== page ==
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A*STAR research centres on spintronics

Posted: 06 Feb 2013 ?? ?Print Version ?Bookmark and Share

Keywords:spintronics? electron gas? spin polarisation?

A team of researchers from A*STAR Data Storage Institute has revealed the details of a theoretical research focusing on spintronics, a form of signal processing used in traditional electronics but takes advantage of a property of electrons known as spin. Spin is often visualized as an arrow about which the electron rotates, much like a top spinning around its axis. Generating a stream of electrons in which these 'arrows' are all parallela so-called spin-polarized currentis the foundation upon which spintronics is based. Imperfections in a material, however, can easily destroy polarisation. Simply applying an oscillating voltage across the device could help to maintain a spin-polarized current even in the presence of impurities, the team added.

Seng Ghee Tan and his colleagues considered a 2D electron gas: a system in which the electrons can move only in one plane. When a spin-polarized current flows through such a material, the spins interact with the electron's motion through an effect known as Rashba spin-orbit coupling. This makes the spins start to 'wobble' or precess: at first they point upwards but then point downwards, and this reduces the total spin polarisation to zero. "We want to prolong the life span of a spin current in the channel by controlling the strength of the Rashba coupling," noted Tan. To this end, he and his team investigated a device, known as a spin-current rectifier, that lets a spin current flow with one particular polarisationupwards only, for example.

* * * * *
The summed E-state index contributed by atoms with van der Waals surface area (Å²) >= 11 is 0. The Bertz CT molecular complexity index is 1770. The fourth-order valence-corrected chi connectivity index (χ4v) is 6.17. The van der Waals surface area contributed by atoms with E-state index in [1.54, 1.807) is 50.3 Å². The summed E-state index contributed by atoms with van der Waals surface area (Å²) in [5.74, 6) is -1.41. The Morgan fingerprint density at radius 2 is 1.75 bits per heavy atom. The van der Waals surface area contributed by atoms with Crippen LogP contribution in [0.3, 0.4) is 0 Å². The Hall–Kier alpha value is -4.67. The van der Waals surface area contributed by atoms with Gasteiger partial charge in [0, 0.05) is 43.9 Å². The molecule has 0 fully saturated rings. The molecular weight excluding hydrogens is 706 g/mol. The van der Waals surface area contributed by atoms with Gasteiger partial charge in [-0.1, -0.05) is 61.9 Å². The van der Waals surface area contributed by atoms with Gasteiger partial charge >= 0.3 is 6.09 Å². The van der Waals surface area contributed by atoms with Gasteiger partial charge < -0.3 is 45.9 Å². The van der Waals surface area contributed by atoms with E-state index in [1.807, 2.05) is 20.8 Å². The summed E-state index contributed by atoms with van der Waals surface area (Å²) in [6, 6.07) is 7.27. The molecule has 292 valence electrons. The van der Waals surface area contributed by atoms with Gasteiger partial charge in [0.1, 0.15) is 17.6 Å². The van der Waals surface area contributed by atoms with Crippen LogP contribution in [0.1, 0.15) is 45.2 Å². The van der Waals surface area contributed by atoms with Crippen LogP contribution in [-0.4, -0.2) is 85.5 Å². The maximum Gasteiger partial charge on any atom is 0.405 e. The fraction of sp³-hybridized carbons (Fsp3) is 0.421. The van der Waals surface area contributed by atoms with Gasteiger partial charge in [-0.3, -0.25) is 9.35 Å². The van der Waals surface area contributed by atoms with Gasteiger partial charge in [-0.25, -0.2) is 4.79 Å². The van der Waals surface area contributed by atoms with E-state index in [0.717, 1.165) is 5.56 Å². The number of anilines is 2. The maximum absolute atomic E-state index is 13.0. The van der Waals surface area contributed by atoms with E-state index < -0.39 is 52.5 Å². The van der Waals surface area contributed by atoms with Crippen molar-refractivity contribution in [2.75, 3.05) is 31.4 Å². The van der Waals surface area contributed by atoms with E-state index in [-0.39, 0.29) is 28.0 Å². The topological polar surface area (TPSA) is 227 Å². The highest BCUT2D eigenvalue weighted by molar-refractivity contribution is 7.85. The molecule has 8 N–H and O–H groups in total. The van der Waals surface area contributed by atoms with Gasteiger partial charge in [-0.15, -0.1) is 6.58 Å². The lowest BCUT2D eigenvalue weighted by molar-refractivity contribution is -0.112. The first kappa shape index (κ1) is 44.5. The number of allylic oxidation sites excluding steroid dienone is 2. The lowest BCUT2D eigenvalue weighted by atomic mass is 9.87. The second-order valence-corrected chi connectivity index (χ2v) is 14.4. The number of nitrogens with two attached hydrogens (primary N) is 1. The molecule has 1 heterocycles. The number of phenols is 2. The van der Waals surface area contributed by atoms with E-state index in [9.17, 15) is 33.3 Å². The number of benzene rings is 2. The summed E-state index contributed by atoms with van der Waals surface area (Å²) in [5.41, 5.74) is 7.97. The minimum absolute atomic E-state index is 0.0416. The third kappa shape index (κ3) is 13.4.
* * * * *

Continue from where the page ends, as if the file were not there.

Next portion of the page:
The researchers developed a simple mathematical equation that predicts the behaviour of the spin current as an alternating voltage is applied across the device. Their model shows that when the frequency of the voltage is zero, the spin polarisation goes back and forth as expected. "However, by increasing the frequency, we see an increasingly asymmetrical pattern of oscillation in favour of positive polarisation," said Tan. "We call this a gradual process of rectification."

Their approach can even suppress precessional motion entirely. When the external modulation frequency is much faster than the natural precessional frequency of the spins, known as the Larmor frequency, the spins have no time to change direction so remain pointing upwards. Consequently, the system maintains a spin-polarized current.

Once spin currents can be sustained, spintronics will have all the potential of electronics with the additional advantage of an extra degree of control. The spin-current rectifier investigated by Tan and his co-workers could therefore become a vital component in this future technology.





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